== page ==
- noun a leather seat for a rider placed on the back of a horse
- noun a coloured patch on the back of an animal such as a pig which looks a little as if the animal is carrying a saddle
- noun the part of a shaft-horse’s harness that bears the shafts
- A fitted device used with hangers to support a pipe.
- A series of bends in a pipe over an obstruction.
- A short horizontal member set on top of a post as a seat for a girder.
- Any hollow-backed structure with a shape suggesting a saddle, as a ridge connected to two higher elevations or a saddle roof.
- A large joint of meat from smaller animals, consisting of two joined loins and sometimes including ribs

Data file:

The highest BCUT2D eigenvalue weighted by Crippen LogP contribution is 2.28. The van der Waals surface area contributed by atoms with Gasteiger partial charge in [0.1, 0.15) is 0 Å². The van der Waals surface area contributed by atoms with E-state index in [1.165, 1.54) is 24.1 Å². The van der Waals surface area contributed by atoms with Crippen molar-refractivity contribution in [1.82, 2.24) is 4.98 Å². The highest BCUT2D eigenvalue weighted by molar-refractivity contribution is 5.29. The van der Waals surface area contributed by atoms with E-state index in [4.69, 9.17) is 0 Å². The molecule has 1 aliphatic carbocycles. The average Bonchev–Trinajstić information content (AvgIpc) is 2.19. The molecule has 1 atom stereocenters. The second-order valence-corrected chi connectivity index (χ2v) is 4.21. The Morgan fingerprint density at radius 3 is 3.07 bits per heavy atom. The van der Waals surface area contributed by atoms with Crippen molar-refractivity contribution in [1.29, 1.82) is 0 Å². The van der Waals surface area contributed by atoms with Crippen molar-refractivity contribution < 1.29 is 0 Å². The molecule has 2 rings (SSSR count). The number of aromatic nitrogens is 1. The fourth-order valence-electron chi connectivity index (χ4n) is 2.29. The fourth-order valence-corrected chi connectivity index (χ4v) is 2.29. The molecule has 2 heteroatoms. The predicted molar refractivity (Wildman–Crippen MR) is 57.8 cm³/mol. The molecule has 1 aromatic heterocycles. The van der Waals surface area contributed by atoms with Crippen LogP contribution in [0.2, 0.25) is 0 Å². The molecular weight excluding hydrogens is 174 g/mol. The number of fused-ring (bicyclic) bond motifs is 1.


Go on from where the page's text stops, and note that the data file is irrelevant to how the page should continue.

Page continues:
- noun a device on which an unbound booklet is placed to be stitched
- noun a cut of meat such as lamb, hare or venison, made up of both loins and part of the backbone
Origin & History of “saddle”
Saddle comes from a prehistoric Germanic *sathulaz, which also produced German sattel, Dutch zadel, and Swedish sadel. Etymologically it no doubt signifies something to ‘sit’ on, hailing ultimately from the Indo-European base *sed- ‘sit’, from which English gets sit.